The Maroon

Scientists work to fight Chagas disease

Dr.+Dorn+and+2017+biology+alum+Lindsey+Mixer+hold+samples+of+insects.+Dr.+Dorn%27s+research+towards+stopping+the+spread+of+Changas+across+Central+America+is+trying+to+globalize+awareness+of+the+disease.+Photo+credit%3A+Cristian+Orellana
Dr. Dorn and 2017 biology alum Lindsey Mixer hold samples of insects. Dr. Dorn's research towards stopping the spread of Changas across Central America is trying to globalize awareness of the disease. Photo credit: Cristian Orellana

Dr. Dorn and 2017 biology alum Lindsey Mixer hold samples of insects. Dr. Dorn's research towards stopping the spread of Changas across Central America is trying to globalize awareness of the disease. Photo credit: Cristian Orellana

Dr. Dorn and 2017 biology alum Lindsey Mixer hold samples of insects. Dr. Dorn's research towards stopping the spread of Changas across Central America is trying to globalize awareness of the disease. Photo credit: Cristian Orellana

Catie Sanders

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Through emails and video calls, a team spread across the globe is working passionately to end the transmission of a life-threatening disease.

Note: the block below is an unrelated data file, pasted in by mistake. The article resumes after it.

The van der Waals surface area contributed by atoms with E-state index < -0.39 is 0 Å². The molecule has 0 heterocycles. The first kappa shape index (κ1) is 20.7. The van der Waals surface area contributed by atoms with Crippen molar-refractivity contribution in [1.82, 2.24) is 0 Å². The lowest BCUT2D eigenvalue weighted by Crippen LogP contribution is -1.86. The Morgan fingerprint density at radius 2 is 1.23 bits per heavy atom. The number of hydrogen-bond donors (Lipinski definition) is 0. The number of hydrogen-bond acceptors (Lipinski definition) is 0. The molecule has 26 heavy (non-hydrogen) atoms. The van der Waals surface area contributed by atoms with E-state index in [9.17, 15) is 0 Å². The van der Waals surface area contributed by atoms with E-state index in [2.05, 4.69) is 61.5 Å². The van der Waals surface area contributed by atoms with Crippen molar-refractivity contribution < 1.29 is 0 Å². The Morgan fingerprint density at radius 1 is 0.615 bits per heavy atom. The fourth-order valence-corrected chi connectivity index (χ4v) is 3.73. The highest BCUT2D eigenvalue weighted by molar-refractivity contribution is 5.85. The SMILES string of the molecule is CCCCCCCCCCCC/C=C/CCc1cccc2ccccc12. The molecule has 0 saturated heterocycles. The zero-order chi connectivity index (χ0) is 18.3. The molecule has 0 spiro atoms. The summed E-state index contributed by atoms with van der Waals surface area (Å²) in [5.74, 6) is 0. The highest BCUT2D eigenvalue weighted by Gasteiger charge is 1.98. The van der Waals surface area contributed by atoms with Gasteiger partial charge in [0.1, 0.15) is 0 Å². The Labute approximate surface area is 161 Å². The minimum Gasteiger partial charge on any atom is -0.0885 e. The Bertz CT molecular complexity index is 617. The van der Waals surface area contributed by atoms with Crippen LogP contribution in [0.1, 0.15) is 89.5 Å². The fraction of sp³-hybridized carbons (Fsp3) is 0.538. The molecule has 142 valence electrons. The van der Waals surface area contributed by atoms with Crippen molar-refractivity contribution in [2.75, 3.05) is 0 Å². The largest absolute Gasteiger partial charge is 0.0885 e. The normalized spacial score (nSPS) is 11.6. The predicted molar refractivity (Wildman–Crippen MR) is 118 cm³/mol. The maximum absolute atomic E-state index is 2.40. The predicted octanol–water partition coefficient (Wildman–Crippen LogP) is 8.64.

Patricia Dorn, professor of biological sciences at Loyola, has dedicated her time and research to ending the transmission of Chagas. A parasitic disease, Chagas is the leading cause of heart disease in Central America.

Nicknamed “kissing bugs,” insects infected with the parasite spread Chagas to humans with their bite. The kissing bugs commonly live under mattresses and in the dirt of floors in houses, putting many at risk of contracting Chagas.

The highest concentration of Chagas in Central America lies in Guatemala, Honduras and El Salvador. However, it can also be found in Mexico and the United States, with Bisbee, Arizona having the highest density of kissing bugs. The issue of Chagas transmission is global and therefore requires a global approach for its study to be effective.

Dorn has brought multiple perspectives to her research on this widespread issue. Over the span of her research, she has formed an international Chagas fighting team. Dorn has colleagues in Brazil, the U.S. and Guatemala, along with their database manager, a Loyola Alum who lives Japan.

In the beginning, it was not an easy feat to start this global discussion of Chagas. Dorn shared that her first attempt at reaching out started by contacting the University of Guatemala. There was no response for over two years, until one day when she received a fax from Carlotta Monroy.

A medical entomologist and the first woman ever to win the national science award in Guatemala, Monroy has since worked by Dorn’s side to end Chagas transmission. Dorn largely attributes success in this field to her collaborative effort with scientists of different disciplines, often working with ministry of health technicians, universities and community members of affected areas.